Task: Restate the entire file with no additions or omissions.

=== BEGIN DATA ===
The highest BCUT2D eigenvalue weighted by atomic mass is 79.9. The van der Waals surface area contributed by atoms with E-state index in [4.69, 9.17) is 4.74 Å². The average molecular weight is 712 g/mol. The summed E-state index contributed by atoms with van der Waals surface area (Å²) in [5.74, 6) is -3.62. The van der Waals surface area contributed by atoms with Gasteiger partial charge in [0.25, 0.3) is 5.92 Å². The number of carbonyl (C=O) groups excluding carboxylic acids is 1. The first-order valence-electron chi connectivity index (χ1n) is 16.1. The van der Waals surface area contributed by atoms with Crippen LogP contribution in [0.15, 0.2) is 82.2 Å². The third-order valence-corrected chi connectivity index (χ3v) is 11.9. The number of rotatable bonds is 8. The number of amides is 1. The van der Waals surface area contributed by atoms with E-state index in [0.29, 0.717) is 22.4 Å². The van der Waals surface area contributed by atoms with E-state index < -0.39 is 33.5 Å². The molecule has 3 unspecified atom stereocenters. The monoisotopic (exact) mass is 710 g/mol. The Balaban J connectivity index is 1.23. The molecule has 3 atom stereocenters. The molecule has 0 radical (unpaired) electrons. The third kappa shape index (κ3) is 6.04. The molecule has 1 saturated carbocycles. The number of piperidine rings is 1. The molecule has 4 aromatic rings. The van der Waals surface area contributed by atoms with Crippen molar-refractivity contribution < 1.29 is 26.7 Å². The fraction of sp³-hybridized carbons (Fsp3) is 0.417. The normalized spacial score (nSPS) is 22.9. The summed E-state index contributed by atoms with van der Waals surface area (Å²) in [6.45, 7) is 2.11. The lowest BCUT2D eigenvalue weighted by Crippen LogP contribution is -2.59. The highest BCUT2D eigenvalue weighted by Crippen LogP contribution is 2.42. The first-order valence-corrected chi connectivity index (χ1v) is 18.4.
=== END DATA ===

The highest BCUT2D eigenvalue weighted by atomic mass is 79.9. The van der Waals surface area contributed by atoms with E-state index in [4.69, 9.17) is 4.74 Å². The average molecular weight is 712 g/mol. The summed E-state index contributed by atoms with van der Waals surface area (Å²) in [5.74, 6) is -3.62. The van der Waals surface area contributed by atoms with Gasteiger partial charge in [0.25, 0.3) is 5.92 Å². The number of carbonyl (C=O) groups excluding carboxylic acids is 1. The first-order valence-electron chi connectivity index (χ1n) is 16.1. The van der Waals surface area contributed by atoms with Crippen LogP contribution in [0.15, 0.2) is 82.2 Å². The third-order valence-corrected chi connectivity index (χ3v) is 11.9. The number of rotatable bonds is 8. The number of amides is 1. The van der Waals surface area contributed by atoms with E-state index in [0.29, 0.717) is 22.4 Å². The van der Waals surface area contributed by atoms with E-state index < -0.39 is 33.5 Å². The molecule has 3 unspecified atom stereocenters. The monoisotopic (exact) mass is 710 g/mol. The Balaban J connectivity index is 1.23. The molecule has 3 atom stereocenters. The molecule has 0 radical (unpaired) electrons. The third kappa shape index (κ3) is 6.04. The molecule has 1 saturated carbocycles. The number of piperidine rings is 1. The molecule has 4 aromatic rings. The van der Waals surface area contributed by atoms with Crippen molar-refractivity contribution < 1.29 is 26.7 Å². The fraction of sp³-hybridized carbons (Fsp3) is 0.417. The normalized spacial score (nSPS) is 22.9. The summed E-state index contributed by atoms with van der Waals surface area (Å²) in [6.45, 7) is 2.11. The lowest BCUT2D eigenvalue weighted by Crippen LogP contribution is -2.59. The highest BCUT2D eigenvalue weighted by Crippen LogP contribution is 2.42. The first-order valence-corrected chi connectivity index (χ1v) is 18.4.